Take the 2-minute tour ×
Mathematics Stack Exchange is a question and answer site for people studying math at any level and professionals in related fields. It's 100% free, no registration required.

I am currently studying applied functional analysis and I see a proof about principal valued distributions. It is easy to prove that $x \times P/x =1$, where $P/x$ is the principal valued distribution. Interestingly, the other direction is very similar as well. If $f$ is a distribution and $xf=1$, then $f(x) = P/x + C\delta(x)$. The starting proof strategy is intuitive, and this is how it goes:

Choose a test function $\Theta$ such that $\Theta(0)=1$. Then for any test function $\phi$, $\phi(x) -\phi(0) \Theta(x) \rightarrow 0$ as $x\rightarrow 0$, and we know that $k(x)=[\phi(x) - \phi(0)\Theta(0)]/x$ is a test function and doesn't blow up at $x=0$. Then,

\begin{align}\int f(x) \phi(x) dx &= \int f(x) [xk(x) + \phi(0)\Theta(0)] dx\\\ &= \int k(x)dx + \phi(0)\int f(x) \Theta(x) dx\\\ &=\int P/x [\phi(x) - \phi(0)\Theta(x)]dx + \phi(0) \int f(x) \Theta(x) dx\\\ &= \int P/x \phi(x)dx + \phi(0) \int [f(x) - P/x] \Theta(x) dx\\\ &=\int [P/x + C\delta(x)]\phi(x) dx \end{align}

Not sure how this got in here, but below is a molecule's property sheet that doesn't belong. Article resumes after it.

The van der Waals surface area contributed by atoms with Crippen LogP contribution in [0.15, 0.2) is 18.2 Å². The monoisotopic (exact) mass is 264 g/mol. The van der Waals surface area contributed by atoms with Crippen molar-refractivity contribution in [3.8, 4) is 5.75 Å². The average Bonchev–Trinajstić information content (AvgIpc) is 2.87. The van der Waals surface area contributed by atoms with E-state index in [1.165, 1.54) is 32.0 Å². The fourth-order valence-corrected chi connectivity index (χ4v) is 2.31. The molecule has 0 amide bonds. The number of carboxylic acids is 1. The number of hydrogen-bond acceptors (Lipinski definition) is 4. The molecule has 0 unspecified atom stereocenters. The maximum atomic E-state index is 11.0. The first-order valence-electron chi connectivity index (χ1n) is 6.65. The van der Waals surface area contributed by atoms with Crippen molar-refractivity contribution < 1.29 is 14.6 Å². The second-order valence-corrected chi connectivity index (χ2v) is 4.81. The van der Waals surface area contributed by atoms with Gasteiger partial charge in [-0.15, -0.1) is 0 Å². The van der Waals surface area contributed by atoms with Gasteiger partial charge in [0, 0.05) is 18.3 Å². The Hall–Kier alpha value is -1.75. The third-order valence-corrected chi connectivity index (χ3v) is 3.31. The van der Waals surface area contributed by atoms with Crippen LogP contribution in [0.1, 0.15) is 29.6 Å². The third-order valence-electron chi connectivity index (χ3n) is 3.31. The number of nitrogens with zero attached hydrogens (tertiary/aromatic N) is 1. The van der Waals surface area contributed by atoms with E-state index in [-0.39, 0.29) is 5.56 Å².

I am having trouble understanding the ultimate step here. I see the importance of the fact that $\Theta(0)=1$, because I think the proof is showing $[f(x) - P/x] = C\delta(x)$, in which case

$$\phi(0) \int [f(x) - P/x] \Theta(x) dx = \phi(0) \Theta(0) = \phi(0),$$ but I do not see it.

share|improve this question
    
You simply need to set $C:= \int [f(x) - P/x] \theta(x) dx$ and you are done. –  Vobo May 5 '12 at 6:25
    
Gratzi! very simple –  Thiagarajan May 5 '12 at 7:03
    
So then I posted it as an answer. –  Vobo May 5 '12 at 10:46
    
And please keep the tag "distribution theory". –  Vobo May 5 '12 at 10:51
add comment

1 Answer

You simply need to set $C:= \int [f(x) - P/x] \Theta(x) dx$ and you are done.

share|improve this answer
add comment

Your Answer

 
discard

By posting your answer, you agree to the privacy policy and terms of service.

Not the answer you're looking for? Browse other questions tagged or ask your own question.